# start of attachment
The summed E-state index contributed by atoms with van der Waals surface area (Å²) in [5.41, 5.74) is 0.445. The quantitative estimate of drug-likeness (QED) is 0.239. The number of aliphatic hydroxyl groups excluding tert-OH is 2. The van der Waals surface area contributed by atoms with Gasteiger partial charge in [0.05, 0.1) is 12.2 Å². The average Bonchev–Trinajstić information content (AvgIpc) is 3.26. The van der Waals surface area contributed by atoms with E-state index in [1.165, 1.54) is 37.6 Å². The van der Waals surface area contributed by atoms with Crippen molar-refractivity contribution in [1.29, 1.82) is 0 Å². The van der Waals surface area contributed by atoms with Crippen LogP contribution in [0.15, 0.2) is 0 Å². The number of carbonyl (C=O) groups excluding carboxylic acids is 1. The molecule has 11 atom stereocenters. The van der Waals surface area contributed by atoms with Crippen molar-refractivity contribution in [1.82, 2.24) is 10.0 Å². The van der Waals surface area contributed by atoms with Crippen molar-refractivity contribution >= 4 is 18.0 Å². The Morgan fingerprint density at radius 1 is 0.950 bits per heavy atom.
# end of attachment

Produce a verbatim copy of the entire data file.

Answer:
The summed E-state index contributed by atoms with van der Waals surface area (Å²) in [5.41, 5.74) is 0.445. The quantitative estimate of drug-likeness (QED) is 0.239. The number of aliphatic hydroxyl groups excluding tert-OH is 2. The van der Waals surface area contributed by atoms with Gasteiger partial charge in [0.05, 0.1) is 12.2 Å². The average Bonchev–Trinajstić information content (AvgIpc) is 3.26. The van der Waals surface area contributed by atoms with E-state index in [1.165, 1.54) is 37.6 Å². The van der Waals surface area contributed by atoms with Crippen molar-refractivity contribution in [1.29, 1.82) is 0 Å². The van der Waals surface area contributed by atoms with Crippen LogP contribution in [0.15, 0.2) is 0 Å². The number of carbonyl (C=O) groups excluding carboxylic acids is 1. The molecule has 11 atom stereocenters. The van der Waals surface area contributed by atoms with Crippen molar-refractivity contribution in [1.82, 2.24) is 10.0 Å². The van der Waals surface area contributed by atoms with Crippen molar-refractivity contribution >= 4 is 18.0 Å². The Morgan fingerprint density at radius 1 is 0.950 bits per heavy atom.